By Charlie Morasch, Land Line contributing writer | Tuesday, March 05, 2013
A Connecticut motor carrier that provided passenger service has pleaded guilty to falsifying driver logbooks when federal investigators asked to inspect them.
According to the Department of Transportation Office of Inspector General, representatives of New Britain, CT-based Wisla Express LLC pleaded guilty in late February to presenting falsified documents to the Federal Motor Carrier Safety Administration. The plea was entered in U.S. District Court in Hartford, CT.
Dariusz Szteborowski, of Rocky Hill, CT, the company’s office manager, pleaded guilty Feb. 22 on a criminal charge related to the investigation.
“The investigation disclosed that Szteborowski often created and maintained false and fraudulent driver time records or caused others to create false and fraudulent driver logs in order to meet the prescribed reporting requirements and that Szteborowski submitted logs to the FMCSA that were not only false, but in many cases had not been created by the driver as required under the federal regulations,” the OIG announcement reads.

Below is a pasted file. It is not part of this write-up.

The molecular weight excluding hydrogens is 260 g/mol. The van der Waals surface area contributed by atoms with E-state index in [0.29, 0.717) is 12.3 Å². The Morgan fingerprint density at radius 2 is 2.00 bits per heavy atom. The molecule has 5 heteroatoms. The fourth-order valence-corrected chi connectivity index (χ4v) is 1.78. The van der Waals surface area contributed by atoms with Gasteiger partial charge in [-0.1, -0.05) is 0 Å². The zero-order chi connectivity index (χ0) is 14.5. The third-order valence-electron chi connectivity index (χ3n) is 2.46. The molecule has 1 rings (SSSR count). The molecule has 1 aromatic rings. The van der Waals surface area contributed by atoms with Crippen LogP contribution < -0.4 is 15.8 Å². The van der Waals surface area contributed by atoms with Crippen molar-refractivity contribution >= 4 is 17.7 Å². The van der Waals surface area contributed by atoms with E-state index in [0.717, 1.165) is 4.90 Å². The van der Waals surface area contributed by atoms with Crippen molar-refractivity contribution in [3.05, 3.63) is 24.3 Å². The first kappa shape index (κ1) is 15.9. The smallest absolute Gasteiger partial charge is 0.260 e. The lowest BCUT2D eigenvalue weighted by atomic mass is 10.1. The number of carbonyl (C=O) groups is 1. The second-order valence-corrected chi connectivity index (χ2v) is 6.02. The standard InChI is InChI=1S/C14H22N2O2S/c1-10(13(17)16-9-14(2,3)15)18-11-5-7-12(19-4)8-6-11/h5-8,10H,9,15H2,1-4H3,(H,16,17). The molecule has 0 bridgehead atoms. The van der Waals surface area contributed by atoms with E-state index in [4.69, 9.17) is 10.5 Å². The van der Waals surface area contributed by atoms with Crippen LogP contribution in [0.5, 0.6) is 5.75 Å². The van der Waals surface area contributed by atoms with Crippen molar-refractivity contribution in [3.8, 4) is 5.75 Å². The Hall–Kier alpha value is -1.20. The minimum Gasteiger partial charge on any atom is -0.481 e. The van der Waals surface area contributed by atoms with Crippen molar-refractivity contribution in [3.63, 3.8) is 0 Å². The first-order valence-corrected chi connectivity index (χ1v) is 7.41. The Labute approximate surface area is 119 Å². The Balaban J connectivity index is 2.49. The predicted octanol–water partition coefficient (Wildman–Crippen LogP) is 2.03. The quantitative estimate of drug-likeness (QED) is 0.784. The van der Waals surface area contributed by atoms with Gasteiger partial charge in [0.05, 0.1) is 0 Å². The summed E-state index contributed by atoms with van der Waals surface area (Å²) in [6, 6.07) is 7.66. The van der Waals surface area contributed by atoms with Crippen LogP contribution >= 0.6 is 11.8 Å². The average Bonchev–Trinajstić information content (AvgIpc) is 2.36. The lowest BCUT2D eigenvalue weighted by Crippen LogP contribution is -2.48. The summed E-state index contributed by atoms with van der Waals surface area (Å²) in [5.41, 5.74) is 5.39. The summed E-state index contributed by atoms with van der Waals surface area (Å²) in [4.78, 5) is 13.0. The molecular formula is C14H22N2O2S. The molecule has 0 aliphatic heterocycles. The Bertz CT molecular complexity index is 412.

The OIG’s office said Szteborowski and others working with and for Szteborowski and Wisla routinely assigned drivers on trips knowing they would exceed federally regulated hours-of-service time.
In order to hide these violations from FMCSA inspectors, Szteborowski often instructed the drivers and/or other Wisla employees to record falsely in the logs that the driver was off-duty during those times before Szteborowski turned in the faked logbooks.
The company used time cards with accurate work-hours to pay its drivers before Szteborowski reportedly destroyed the true time cards.
The investigation was completed with assistance from FMCSA.
The Wisla case’s prosecution is noteworthy for its timing.
Beginning Tuesday, March 5, the Federal Motor Carrier Safety Administration is opening a comment period to seek public opinion regarding the paperwork burden posed by the continued requirement of motor carriers to maintain driver qualification files. The examination of the requirement is being carried out under the Paperwork Reduction Act.
According to a DOT filing, FMCSA estimates motor carriers spend 5,236,866 hours annually responding to requests for driver information, including their official driving record, during job application and hiring processes – or about 28 minutes per request.
DOT is seeking comments about the current process, and “ways that the burden could be minimized without reducing the quality of the collected information,” according to a public document.
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